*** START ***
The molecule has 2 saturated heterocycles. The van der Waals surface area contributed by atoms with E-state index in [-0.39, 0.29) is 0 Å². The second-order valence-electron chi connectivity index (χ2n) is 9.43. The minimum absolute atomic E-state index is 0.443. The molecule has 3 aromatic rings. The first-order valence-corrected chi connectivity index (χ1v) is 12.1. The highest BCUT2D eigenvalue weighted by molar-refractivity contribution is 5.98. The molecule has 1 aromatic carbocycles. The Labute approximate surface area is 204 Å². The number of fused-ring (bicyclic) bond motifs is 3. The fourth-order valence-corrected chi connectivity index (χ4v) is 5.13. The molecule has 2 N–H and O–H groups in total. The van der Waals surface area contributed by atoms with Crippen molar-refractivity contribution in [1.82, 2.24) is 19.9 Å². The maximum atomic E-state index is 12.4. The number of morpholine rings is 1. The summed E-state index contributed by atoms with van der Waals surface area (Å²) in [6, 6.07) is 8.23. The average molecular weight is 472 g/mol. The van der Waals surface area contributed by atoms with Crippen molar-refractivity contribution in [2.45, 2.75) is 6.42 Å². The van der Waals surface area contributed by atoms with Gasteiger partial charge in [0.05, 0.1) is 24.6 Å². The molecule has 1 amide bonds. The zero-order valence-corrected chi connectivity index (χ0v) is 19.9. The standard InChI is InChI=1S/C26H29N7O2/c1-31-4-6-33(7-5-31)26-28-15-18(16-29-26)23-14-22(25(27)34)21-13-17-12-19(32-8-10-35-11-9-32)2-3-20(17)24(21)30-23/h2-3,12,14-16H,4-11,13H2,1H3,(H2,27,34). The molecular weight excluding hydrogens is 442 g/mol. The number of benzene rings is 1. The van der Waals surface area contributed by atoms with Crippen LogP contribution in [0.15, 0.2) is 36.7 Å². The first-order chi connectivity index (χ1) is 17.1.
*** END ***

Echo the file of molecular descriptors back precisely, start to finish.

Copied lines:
The molecule has 2 saturated heterocycles. The van der Waals surface area contributed by atoms with E-state index in [-0.39, 0.29) is 0 Å². The second-order valence-electron chi connectivity index (χ2n) is 9.43. The minimum absolute atomic E-state index is 0.443. The molecule has 3 aromatic rings. The first-order valence-corrected chi connectivity index (χ1v) is 12.1. The highest BCUT2D eigenvalue weighted by molar-refractivity contribution is 5.98. The molecule has 1 aromatic carbocycles. The Labute approximate surface area is 204 Å². The number of fused-ring (bicyclic) bond motifs is 3. The fourth-order valence-corrected chi connectivity index (χ4v) is 5.13. The molecule has 2 N–H and O–H groups in total. The van der Waals surface area contributed by atoms with Crippen molar-refractivity contribution in [1.82, 2.24) is 19.9 Å². The maximum atomic E-state index is 12.4. The number of morpholine rings is 1. The summed E-state index contributed by atoms with van der Waals surface area (Å²) in [6, 6.07) is 8.23. The average molecular weight is 472 g/mol. The van der Waals surface area contributed by atoms with Crippen molar-refractivity contribution in [2.45, 2.75) is 6.42 Å². The van der Waals surface area contributed by atoms with Gasteiger partial charge in [0.05, 0.1) is 24.6 Å². The molecule has 1 amide bonds. The zero-order valence-corrected chi connectivity index (χ0v) is 19.9. The standard InChI is InChI=1S/C26H29N7O2/c1-31-4-6-33(7-5-31)26-28-15-18(16-29-26)23-14-22(25(27)34)21-13-17-12-19(32-8-10-35-11-9-32)2-3-20(17)24(21)30-23/h2-3,12,14-16H,4-11,13H2,1H3,(H2,27,34). The molecular weight excluding hydrogens is 442 g/mol. The number of benzene rings is 1. The van der Waals surface area contributed by atoms with Crippen LogP contribution in [0.15, 0.2) is 36.7 Å². The first-order chi connectivity index (χ1) is 17.1.